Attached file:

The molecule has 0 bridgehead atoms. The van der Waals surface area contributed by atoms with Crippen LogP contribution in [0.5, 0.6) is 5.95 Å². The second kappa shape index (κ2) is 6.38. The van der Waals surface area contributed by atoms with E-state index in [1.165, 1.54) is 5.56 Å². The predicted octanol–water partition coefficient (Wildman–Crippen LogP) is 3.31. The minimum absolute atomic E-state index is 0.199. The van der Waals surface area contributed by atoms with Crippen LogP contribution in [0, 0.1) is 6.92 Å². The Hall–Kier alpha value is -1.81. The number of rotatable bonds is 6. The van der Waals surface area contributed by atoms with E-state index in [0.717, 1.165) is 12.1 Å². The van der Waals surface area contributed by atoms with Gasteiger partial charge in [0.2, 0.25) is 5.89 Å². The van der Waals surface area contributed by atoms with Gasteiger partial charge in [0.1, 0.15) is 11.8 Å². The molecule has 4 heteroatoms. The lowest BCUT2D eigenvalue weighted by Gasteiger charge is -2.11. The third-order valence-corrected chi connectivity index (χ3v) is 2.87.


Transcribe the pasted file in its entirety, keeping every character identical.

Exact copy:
The molecule has 0 bridgehead atoms. The van der Waals surface area contributed by atoms with Crippen LogP contribution in [0.5, 0.6) is 5.95 Å². The second kappa shape index (κ2) is 6.38. The van der Waals surface area contributed by atoms with E-state index in [1.165, 1.54) is 5.56 Å². The predicted octanol–water partition coefficient (Wildman–Crippen LogP) is 3.31. The minimum absolute atomic E-state index is 0.199. The van der Waals surface area contributed by atoms with Crippen LogP contribution in [0, 0.1) is 6.92 Å². The Hall–Kier alpha value is -1.81. The number of rotatable bonds is 6. The van der Waals surface area contributed by atoms with E-state index in [0.717, 1.165) is 12.1 Å². The van der Waals surface area contributed by atoms with Gasteiger partial charge in [0.2, 0.25) is 5.89 Å². The van der Waals surface area contributed by atoms with Gasteiger partial charge in [0.1, 0.15) is 11.8 Å². The molecule has 4 heteroatoms. The lowest BCUT2D eigenvalue weighted by Gasteiger charge is -2.11. The third-order valence-corrected chi connectivity index (χ3v) is 2.87.